(based on: Porter Abbott, H. The Cambridge Introduction to Narrative, Cambridge, Cambridge University Press, 2002)

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in Narratology

contest or conflict, usually between the protagonist and his/her antagonist(s)

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in Narratology

the protagonist’s opponent

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in Narratology

Outside the world of the story (the diegesis).

Usually used in reference to the narrator, also the reader or audience is typically extradiegetic. Thus classical narratology. See extradiegetic in Narrative Environment design for more.

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Framing Narrative

in Narratology

A framing narrative contains a second (or more) embedded narrative(s), for which it provides a context or setting. Sometimes the framing narrative will begin and end the narrative as a whole, providing book ends,  other times it will simply be present at the beginning of the narrative, sometimes it reappears as a linking device between a series of embedded narratives. The framing narrative “sets the scene” for the embedded narrative(s), giving us a context in which we can read and interpret the text.

There are many types of framing narratives, but the two main ones are:

1. a collection of stories which are not necessarily related to one another or to the framing narrative (e.g. One Thousand and One Nights), in this case the framing narrative often has little effect on our reading of the embedded narratives.

2. in the other type the framing narrative is related to the the embedded narrative, examples of this are The Turn of the Screw (Henry James), in which the framing narrative introduces the main narrative, and Frankenstein (Mary Shelley) in which a set of narratives successively enclose each other like a nest of boxes or baboushka dolls: Robert Walton writes letters to his sister describing the story told to him by Victor Frankenstein, Frankenstein’s story contains the monster’s story, and the monster’s story  contains the story of a family he had lived with. In this kind of framing the framing narrative can have a very strong effect on the way we read the embedded narrative: for example, in The Turn of the Screw, the narrator of the framing narrative expresses a hgh opinion of the narrator of the embedded (main) narrative, which might lead us to believe the main narrator to be a reliable narrator. However, we can (and many people do) consider the framing narrator to be an unreliable narrator – deceived about the psychology of the main narrator, who is herself unreliable (deluded).

In MANE we call this type of framing narrative a meta narrative


Web resources:

The international Society for the Study of Narrative

The Wikipedia entry for Frame Narrative is good:

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in Narratology

the main character in a narrative; usually equivalent to protagonist, but has the connotation of being ‘good’, which protagonist does not carry.

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Implicit Narrative

in Narratology

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in Narratology

Inside the world of the story. It is typically applied to the narrator (if they are in the story (a character)); the narrator can also be extradiegetic: outside the story, an unknown third part narrator, or someone who is a character in a framing narrative and telling this story.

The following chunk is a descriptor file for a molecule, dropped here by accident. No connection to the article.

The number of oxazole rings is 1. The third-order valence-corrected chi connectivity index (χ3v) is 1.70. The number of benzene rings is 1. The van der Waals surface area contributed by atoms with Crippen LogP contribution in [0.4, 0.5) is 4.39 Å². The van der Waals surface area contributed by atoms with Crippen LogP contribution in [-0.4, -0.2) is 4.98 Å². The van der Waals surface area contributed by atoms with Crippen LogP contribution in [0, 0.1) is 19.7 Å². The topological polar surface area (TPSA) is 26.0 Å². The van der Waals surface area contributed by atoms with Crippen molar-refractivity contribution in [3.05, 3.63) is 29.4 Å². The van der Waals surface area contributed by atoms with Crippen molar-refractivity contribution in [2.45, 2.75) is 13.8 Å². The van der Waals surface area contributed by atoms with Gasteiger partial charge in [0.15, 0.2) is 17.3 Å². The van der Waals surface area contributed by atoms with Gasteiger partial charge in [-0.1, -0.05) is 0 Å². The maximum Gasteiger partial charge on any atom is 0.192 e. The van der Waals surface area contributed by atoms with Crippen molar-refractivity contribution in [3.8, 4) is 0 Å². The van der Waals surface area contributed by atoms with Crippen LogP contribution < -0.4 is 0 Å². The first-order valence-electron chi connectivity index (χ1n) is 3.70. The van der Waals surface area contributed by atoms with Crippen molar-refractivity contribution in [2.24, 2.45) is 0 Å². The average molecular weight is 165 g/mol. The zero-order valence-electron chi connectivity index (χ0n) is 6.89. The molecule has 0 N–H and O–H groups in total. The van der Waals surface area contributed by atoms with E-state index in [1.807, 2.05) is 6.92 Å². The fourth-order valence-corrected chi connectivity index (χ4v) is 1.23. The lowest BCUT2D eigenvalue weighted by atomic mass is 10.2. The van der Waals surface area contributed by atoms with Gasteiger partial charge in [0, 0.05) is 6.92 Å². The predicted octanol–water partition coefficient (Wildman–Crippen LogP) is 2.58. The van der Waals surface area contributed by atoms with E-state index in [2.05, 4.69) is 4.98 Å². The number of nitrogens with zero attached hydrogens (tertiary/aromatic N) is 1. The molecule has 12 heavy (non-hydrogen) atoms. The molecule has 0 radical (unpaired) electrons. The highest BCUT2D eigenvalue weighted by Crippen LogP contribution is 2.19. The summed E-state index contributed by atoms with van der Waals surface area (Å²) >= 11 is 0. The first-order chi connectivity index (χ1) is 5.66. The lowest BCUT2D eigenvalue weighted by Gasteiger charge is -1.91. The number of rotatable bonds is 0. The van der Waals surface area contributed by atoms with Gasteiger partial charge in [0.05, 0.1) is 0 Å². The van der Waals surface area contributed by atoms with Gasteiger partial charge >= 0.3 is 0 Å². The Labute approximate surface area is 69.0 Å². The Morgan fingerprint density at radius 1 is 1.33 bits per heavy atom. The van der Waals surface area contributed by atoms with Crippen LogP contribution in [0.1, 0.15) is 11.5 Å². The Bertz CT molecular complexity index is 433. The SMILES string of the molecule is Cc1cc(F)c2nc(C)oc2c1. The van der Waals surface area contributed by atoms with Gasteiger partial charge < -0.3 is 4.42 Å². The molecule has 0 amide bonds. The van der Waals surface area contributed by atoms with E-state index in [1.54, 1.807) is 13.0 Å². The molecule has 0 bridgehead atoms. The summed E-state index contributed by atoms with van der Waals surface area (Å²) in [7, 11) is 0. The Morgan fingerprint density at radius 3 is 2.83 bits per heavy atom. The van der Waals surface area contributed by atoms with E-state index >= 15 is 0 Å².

This is a simplification of the typically Byzantinely complex formulations of narratology.


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Meta Narrative

in Narratology

A framing Narrative is one that encloses another or other narratives, which exist on a different narrative level. A framing narrative contains a second (or several) narrative(s) and provides a context or setting for it/them. Sometimes this framing narrative will begin and end the narrative as a whole, providing book ends, while other times the framing narrative will simply be present in the beginning of the narrative. Sometimes when there are several embedded or sub narratives, the framing narrative acts as linkage between them. The framing narrative “sets the scene” for the embedded narrative(s), giving us a context in which we can read and interpret the text.

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in Narratology

Genette (1980) defines narrative metalepsis as an intrusion by extradiegetic elements into the diegesis (and vice versa). He recognises that anyone or anything can slip from one diegetic level to another if the boundary between the levels is porous, and he doesn’t like it: ”The most troubling thing about metalepsis indeed lies in this unacceptable and insistent hypothesis, that the extradiegetic is perhaps always diegetic, and that the narrator and his narratees – you and I – perhaps belong to some narrative”. This, in a sense, is pretty much what we consider to be the case in narrative environments, where the diegesis typically is constituted of things that exist in the real world.

See Genette, G. Narrative Discourse: An Essay in Method.  Trans. Jane E. Lewin.    Ithaca: Cornell UP (1980) page 236.

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in Narratology

Communication of something by imitation or representation, as opposed to diegesis: communication of something by narration or report. From the Greek.

There is a lot of confusion about mimesis, because Plato and Aristotle conceived it in very different ways but related it to diegesis in the same way: one represents, the other reports; one embodies, the other narrates; one transforms, the other indicates; one knows only a continuous present, the other looks back on a past. See the good essay in Wikipedia:

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in Narratology

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in Narratology

The protagonist is the main or central character in a narrative, whose contest or conflict (agon) with antagonists, and/or natural forces, and/or fate drives the story.